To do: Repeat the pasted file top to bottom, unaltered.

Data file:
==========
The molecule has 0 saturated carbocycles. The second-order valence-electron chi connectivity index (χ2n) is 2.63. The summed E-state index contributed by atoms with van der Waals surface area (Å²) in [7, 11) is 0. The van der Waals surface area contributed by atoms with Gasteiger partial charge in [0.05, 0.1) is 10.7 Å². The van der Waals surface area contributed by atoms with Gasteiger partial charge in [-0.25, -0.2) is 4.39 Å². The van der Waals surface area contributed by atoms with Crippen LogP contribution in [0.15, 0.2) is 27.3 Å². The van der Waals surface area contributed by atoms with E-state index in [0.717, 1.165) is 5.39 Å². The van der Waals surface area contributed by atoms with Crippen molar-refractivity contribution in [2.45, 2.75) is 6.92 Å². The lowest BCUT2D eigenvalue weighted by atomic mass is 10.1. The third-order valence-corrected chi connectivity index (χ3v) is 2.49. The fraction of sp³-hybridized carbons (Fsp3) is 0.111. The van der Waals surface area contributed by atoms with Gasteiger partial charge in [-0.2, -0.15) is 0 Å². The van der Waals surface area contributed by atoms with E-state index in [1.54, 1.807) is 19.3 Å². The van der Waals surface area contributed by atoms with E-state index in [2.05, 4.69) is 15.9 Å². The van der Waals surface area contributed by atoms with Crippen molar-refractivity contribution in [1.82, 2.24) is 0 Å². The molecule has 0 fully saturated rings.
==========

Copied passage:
The molecule has 0 saturated carbocycles. The second-order valence-electron chi connectivity index (χ2n) is 2.63. The summed E-state index contributed by atoms with van der Waals surface area (Å²) in [7, 11) is 0. The van der Waals surface area contributed by atoms with Gasteiger partial charge in [0.05, 0.1) is 10.7 Å². The van der Waals surface area contributed by atoms with Gasteiger partial charge in [-0.25, -0.2) is 4.39 Å². The van der Waals surface area contributed by atoms with Crippen LogP contribution in [0.15, 0.2) is 27.3 Å². The van der Waals surface area contributed by atoms with E-state index in [0.717, 1.165) is 5.39 Å². The van der Waals surface area contributed by atoms with Crippen molar-refractivity contribution in [2.45, 2.75) is 6.92 Å². The lowest BCUT2D eigenvalue weighted by atomic mass is 10.1. The third-order valence-corrected chi connectivity index (χ3v) is 2.49. The fraction of sp³-hybridized carbons (Fsp3) is 0.111. The van der Waals surface area contributed by atoms with Gasteiger partial charge in [-0.2, -0.15) is 0 Å². The van der Waals surface area contributed by atoms with E-state index in [1.54, 1.807) is 19.3 Å². The van der Waals surface area contributed by atoms with E-state index in [2.05, 4.69) is 15.9 Å². The van der Waals surface area contributed by atoms with Crippen molar-refractivity contribution in [1.82, 2.24) is 0 Å². The molecule has 0 fully saturated rings.